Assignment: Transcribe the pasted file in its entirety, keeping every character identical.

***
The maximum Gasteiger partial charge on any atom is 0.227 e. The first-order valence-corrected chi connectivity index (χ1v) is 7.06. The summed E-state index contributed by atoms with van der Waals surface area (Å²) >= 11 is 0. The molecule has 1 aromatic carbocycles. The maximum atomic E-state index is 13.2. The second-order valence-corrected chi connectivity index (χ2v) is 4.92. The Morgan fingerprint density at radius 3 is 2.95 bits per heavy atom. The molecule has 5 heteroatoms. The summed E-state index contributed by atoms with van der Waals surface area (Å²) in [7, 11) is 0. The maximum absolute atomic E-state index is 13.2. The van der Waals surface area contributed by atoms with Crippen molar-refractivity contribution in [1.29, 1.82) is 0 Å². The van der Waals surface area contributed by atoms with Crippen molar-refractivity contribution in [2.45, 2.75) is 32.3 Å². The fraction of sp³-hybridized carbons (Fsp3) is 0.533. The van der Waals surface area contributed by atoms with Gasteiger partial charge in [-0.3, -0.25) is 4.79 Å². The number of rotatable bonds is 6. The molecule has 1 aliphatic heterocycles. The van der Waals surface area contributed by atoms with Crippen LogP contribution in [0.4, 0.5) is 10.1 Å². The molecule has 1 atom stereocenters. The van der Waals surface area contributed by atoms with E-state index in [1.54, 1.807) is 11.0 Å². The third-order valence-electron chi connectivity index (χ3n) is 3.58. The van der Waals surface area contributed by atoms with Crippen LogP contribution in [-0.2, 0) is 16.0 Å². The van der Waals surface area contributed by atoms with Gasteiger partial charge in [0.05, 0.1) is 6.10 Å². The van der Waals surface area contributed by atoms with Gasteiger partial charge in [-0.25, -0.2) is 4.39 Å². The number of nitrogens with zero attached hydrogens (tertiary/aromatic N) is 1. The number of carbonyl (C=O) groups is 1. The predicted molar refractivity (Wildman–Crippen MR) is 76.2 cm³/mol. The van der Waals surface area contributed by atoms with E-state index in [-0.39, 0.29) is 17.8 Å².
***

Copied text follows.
The maximum Gasteiger partial charge on any atom is 0.227 e. The first-order valence-corrected chi connectivity index (χ1v) is 7.06. The summed E-state index contributed by atoms with van der Waals surface area (Å²) >= 11 is 0. The molecule has 1 aromatic carbocycles. The maximum atomic E-state index is 13.2. The second-order valence-corrected chi connectivity index (χ2v) is 4.92. The Morgan fingerprint density at radius 3 is 2.95 bits per heavy atom. The molecule has 5 heteroatoms. The summed E-state index contributed by atoms with van der Waals surface area (Å²) in [7, 11) is 0. The maximum absolute atomic E-state index is 13.2. The van der Waals surface area contributed by atoms with Crippen molar-refractivity contribution in [1.29, 1.82) is 0 Å². The van der Waals surface area contributed by atoms with Crippen molar-refractivity contribution in [2.45, 2.75) is 32.3 Å². The fraction of sp³-hybridized carbons (Fsp3) is 0.533. The van der Waals surface area contributed by atoms with Gasteiger partial charge in [-0.3, -0.25) is 4.79 Å². The number of rotatable bonds is 6. The molecule has 1 aliphatic heterocycles. The van der Waals surface area contributed by atoms with Crippen LogP contribution in [0.4, 0.5) is 10.1 Å². The molecule has 1 atom stereocenters. The van der Waals surface area contributed by atoms with E-state index in [1.54, 1.807) is 11.0 Å². The third-order valence-electron chi connectivity index (χ3n) is 3.58. The van der Waals surface area contributed by atoms with Crippen LogP contribution in [-0.2, 0) is 16.0 Å². The van der Waals surface area contributed by atoms with Gasteiger partial charge in [0.05, 0.1) is 6.10 Å². The van der Waals surface area contributed by atoms with Gasteiger partial charge in [-0.25, -0.2) is 4.39 Å². The number of nitrogens with zero attached hydrogens (tertiary/aromatic N) is 1. The number of carbonyl (C=O) groups is 1. The predicted molar refractivity (Wildman–Crippen MR) is 76.2 cm³/mol. The van der Waals surface area contributed by atoms with E-state index in [-0.39, 0.29) is 17.8 Å².